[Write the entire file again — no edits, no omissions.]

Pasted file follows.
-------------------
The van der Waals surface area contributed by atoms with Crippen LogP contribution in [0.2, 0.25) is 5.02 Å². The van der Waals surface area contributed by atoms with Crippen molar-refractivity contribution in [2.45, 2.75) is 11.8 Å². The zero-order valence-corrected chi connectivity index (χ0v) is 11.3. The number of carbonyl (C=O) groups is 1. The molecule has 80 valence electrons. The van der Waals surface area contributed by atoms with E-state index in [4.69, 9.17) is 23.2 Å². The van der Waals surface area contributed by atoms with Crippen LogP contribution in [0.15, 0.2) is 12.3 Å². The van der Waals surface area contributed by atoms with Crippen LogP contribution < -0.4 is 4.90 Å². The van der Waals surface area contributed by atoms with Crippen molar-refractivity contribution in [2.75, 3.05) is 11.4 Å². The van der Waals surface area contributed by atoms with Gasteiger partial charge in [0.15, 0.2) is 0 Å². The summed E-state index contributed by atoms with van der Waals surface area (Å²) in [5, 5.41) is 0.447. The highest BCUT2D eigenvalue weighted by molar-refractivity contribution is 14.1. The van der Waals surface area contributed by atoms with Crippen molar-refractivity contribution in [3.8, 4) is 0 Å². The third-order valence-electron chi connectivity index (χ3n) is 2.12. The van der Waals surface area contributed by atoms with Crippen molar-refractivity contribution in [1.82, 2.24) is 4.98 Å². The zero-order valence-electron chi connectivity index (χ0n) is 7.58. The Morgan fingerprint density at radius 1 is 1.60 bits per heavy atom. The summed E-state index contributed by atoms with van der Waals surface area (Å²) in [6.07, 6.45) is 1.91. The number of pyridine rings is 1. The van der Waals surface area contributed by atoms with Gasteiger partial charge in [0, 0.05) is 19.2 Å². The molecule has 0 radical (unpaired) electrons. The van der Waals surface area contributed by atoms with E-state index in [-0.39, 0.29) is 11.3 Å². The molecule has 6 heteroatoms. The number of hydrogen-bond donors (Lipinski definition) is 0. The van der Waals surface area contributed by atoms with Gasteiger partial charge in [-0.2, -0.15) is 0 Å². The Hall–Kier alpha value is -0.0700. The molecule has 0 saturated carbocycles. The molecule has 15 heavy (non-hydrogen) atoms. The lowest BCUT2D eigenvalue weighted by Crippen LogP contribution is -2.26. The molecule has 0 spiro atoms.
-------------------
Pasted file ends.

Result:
The van der Waals surface area contributed by atoms with Crippen LogP contribution in [0.2, 0.25) is 5.02 Å². The van der Waals surface area contributed by atoms with Crippen molar-refractivity contribution in [2.45, 2.75) is 11.8 Å². The zero-order valence-corrected chi connectivity index (χ0v) is 11.3. The number of carbonyl (C=O) groups is 1. The molecule has 80 valence electrons. The van der Waals surface area contributed by atoms with E-state index in [4.69, 9.17) is 23.2 Å². The van der Waals surface area contributed by atoms with Crippen LogP contribution in [0.15, 0.2) is 12.3 Å². The van der Waals surface area contributed by atoms with Crippen LogP contribution < -0.4 is 4.90 Å². The van der Waals surface area contributed by atoms with Crippen molar-refractivity contribution in [2.75, 3.05) is 11.4 Å². The van der Waals surface area contributed by atoms with Gasteiger partial charge in [0.15, 0.2) is 0 Å². The summed E-state index contributed by atoms with van der Waals surface area (Å²) in [5, 5.41) is 0.447. The highest BCUT2D eigenvalue weighted by molar-refractivity contribution is 14.1. The van der Waals surface area contributed by atoms with Crippen molar-refractivity contribution in [3.8, 4) is 0 Å². The third-order valence-electron chi connectivity index (χ3n) is 2.12. The van der Waals surface area contributed by atoms with Crippen molar-refractivity contribution in [1.82, 2.24) is 4.98 Å². The zero-order valence-electron chi connectivity index (χ0n) is 7.58. The Morgan fingerprint density at radius 1 is 1.60 bits per heavy atom. The summed E-state index contributed by atoms with van der Waals surface area (Å²) in [6.07, 6.45) is 1.91. The number of pyridine rings is 1. The van der Waals surface area contributed by atoms with Gasteiger partial charge in [0, 0.05) is 19.2 Å². The molecule has 0 radical (unpaired) electrons. The van der Waals surface area contributed by atoms with E-state index in [-0.39, 0.29) is 11.3 Å². The molecule has 6 heteroatoms. The number of hydrogen-bond donors (Lipinski definition) is 0. The van der Waals surface area contributed by atoms with Gasteiger partial charge in [-0.2, -0.15) is 0 Å². The Hall–Kier alpha value is -0.0700. The molecule has 0 saturated carbocycles. The molecule has 15 heavy (non-hydrogen) atoms. The lowest BCUT2D eigenvalue weighted by Crippen LogP contribution is -2.26. The molecule has 0 spiro atoms.